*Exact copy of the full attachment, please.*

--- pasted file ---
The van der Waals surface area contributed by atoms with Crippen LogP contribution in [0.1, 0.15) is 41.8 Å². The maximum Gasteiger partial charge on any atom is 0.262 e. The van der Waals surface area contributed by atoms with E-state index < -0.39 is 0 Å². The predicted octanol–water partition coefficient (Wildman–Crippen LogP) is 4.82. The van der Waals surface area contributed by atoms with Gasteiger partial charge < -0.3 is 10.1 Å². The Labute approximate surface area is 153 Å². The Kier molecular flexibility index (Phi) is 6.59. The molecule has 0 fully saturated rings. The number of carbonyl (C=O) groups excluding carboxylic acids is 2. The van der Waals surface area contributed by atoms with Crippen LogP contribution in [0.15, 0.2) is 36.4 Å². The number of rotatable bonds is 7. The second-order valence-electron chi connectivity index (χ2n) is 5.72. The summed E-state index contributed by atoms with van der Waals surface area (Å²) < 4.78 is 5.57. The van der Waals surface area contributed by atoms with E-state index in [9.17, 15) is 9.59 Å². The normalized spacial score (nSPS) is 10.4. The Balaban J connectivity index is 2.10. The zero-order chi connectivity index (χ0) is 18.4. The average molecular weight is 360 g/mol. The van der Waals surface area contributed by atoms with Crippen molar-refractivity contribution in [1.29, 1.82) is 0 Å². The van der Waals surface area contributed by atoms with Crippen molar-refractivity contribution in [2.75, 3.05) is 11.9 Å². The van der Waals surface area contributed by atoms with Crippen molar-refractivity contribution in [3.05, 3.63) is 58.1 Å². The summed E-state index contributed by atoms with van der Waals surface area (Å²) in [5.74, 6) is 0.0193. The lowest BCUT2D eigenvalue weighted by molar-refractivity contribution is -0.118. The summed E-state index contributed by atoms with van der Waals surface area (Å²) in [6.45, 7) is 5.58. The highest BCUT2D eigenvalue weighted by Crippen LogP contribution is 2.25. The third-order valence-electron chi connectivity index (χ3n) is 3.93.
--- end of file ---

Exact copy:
The van der Waals surface area contributed by atoms with Crippen LogP contribution in [0.1, 0.15) is 41.8 Å². The maximum Gasteiger partial charge on any atom is 0.262 e. The van der Waals surface area contributed by atoms with E-state index < -0.39 is 0 Å². The predicted octanol–water partition coefficient (Wildman–Crippen LogP) is 4.82. The van der Waals surface area contributed by atoms with Gasteiger partial charge < -0.3 is 10.1 Å². The Labute approximate surface area is 153 Å². The Kier molecular flexibility index (Phi) is 6.59. The molecule has 0 fully saturated rings. The number of carbonyl (C=O) groups excluding carboxylic acids is 2. The van der Waals surface area contributed by atoms with Crippen LogP contribution in [0.15, 0.2) is 36.4 Å². The number of rotatable bonds is 7. The second-order valence-electron chi connectivity index (χ2n) is 5.72. The summed E-state index contributed by atoms with van der Waals surface area (Å²) < 4.78 is 5.57. The van der Waals surface area contributed by atoms with E-state index in [9.17, 15) is 9.59 Å². The normalized spacial score (nSPS) is 10.4. The Balaban J connectivity index is 2.10. The zero-order chi connectivity index (χ0) is 18.4. The average molecular weight is 360 g/mol. The van der Waals surface area contributed by atoms with Crippen molar-refractivity contribution in [1.29, 1.82) is 0 Å². The van der Waals surface area contributed by atoms with Crippen molar-refractivity contribution in [2.75, 3.05) is 11.9 Å². The van der Waals surface area contributed by atoms with Crippen molar-refractivity contribution in [3.05, 3.63) is 58.1 Å². The summed E-state index contributed by atoms with van der Waals surface area (Å²) in [5.74, 6) is 0.0193. The lowest BCUT2D eigenvalue weighted by molar-refractivity contribution is -0.118. The summed E-state index contributed by atoms with van der Waals surface area (Å²) in [6.45, 7) is 5.58. The highest BCUT2D eigenvalue weighted by Crippen LogP contribution is 2.25. The third-order valence-electron chi connectivity index (χ3n) is 3.93.